"Fraser" - a Wellington white collar worker - says Netflix has over-charged him around $250 since he joined the streaming service in 2015 - and it won't refund him.
It's a bit of a convoluted tale (bear with us), and Fraser has more or less given up on any hope of compensation, but he wanted to share his story because he suspects a lot of other New Zealanders could be in the same situation.
It was only this month - four years down the track - that Fraser realised he was being billed US$14.99 (around NZ$22.22) a month for his Netflix plan, not NZ$14.99.
When he contacted Netflix' support, he was told he was charged in US dollars because he signed up using a US IP (internet protocol) address, which meant the streaming service automatically identified him as an American.
New Zealanders have often used VPN (virtual private network) software to access the US version of Netflix, which has a lot more content (something that was more keenly felt in 2015, a time before Netflix refocused its efforts on creating original content).
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But Fraser told the Netflix help desk he had not been trying to masquerade as an American.
Instead, his ISP of the time, Flip, was one of several involved in a short-lived experiment to offer a "Global Mode" feature - which worked behind the scenes and allowed all customers to access Netflix US and other offshore services usually geo-blocked to New Zealanders.
The idea was that VPNs were too technical for most users to install - or at least there was a popular perception they were - so it was better to have an ISP-wide, under-the-bonnet solution that worked for everyone.
In the event, Global Mode lasted only a few months. Sky TV, Lightbox-owner Spark, TVNZ and MediaWorks threatened legal action and Flip's parent company, CallPlus (which also owned Slingshot and Orcon) chose to settle before the matter reached the courts.
A complicating factor was that an Australian company called M2 had placed a bid for CallPlus shortly before Sky et al's legal threat. The deal eventually went through and M2, in turn, merged with Vocus. With that one-and-only case abandoned, there remains no precedent-setting case over whether VPNs - which some lawyers argue are merely the online equivalent of parallel importing are legal under the Copyright Act (1993).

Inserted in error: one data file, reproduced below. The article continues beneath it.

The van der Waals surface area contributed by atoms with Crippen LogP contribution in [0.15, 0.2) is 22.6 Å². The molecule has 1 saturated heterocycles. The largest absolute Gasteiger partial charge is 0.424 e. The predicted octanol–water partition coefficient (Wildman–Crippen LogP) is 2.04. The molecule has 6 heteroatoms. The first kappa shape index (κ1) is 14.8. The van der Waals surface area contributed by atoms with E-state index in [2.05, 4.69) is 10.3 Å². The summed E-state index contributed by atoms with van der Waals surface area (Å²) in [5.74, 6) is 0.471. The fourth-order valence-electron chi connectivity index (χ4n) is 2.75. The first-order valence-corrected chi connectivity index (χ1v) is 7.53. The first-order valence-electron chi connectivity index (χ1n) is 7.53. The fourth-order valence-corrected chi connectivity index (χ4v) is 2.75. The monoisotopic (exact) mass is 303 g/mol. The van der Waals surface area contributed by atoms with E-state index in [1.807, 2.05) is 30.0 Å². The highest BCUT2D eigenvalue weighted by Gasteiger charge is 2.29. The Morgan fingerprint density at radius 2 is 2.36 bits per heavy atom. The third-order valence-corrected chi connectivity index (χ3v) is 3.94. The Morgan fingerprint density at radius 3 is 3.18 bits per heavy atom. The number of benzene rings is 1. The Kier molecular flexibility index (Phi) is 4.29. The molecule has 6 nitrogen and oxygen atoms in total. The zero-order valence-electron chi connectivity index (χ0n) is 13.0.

With the act currently getting an overhaul, we may never know how a VPN arrangement would hold up in court under the current legislation.
We do know, however, that use of a VPN is against Netflix' terms and conditions.
But Fraser says he has only ever watched the NZ version of Netflix, from within NZ. He was not using a VPN to masquerade as a US citizen. Rather, he was an accidental American because of his ISP's set-up at the time he signed up.
One nuance is whether Fraser had to actively switch on Global Mode.
His memory is hazy on that point after four years.
"All I knew was that Netflix worked so I was happy," he says.
A Vocus spokesman clarifies, "Flip introduced Global Mode in February 2015. It was initially on by default until a toggle that allowed switching between regions was launched in March 2015, before Netflix NZ went live."
Fraser forwarded the Herald a recording of a call with Netflix support, during which a help desk rep confirms Fraser is only able to access NZ content.
The Wellington man's beef is: how could Netflix's delivery system be smart enough to recognise that he was in NZ and block US content, but so wilfully dumb that it charged him in US dollars even though he was in NZ and paying with an NZ credit card.
Fraser spoke or live-chatted with three different Netflix help desk reps.
One argued the toss, positing that Fraser could have been a US customer on a long, long holiday to NZ, offering: "people do travel for years".
The other two were broadly sympathetic but said they were just unable to offer a refund. The only solution the help desk jockeys were able to offer was for Fraser to cancel his account, then sign up again from a mobile phone to ensure he was on a New Zealand account (Netflix prefers people to sign up from a smartphone because VPNs, in the main, are not installed on mobiles).
In the meantime, Fraser says he doesn't want to leave Netflix. He would be happy with a credit rather than cash, if that would help smooth things over. But, so far, he's had no joy.
Netflix declined the opportunity to comment or provide answers to questions forwarded by the Herald.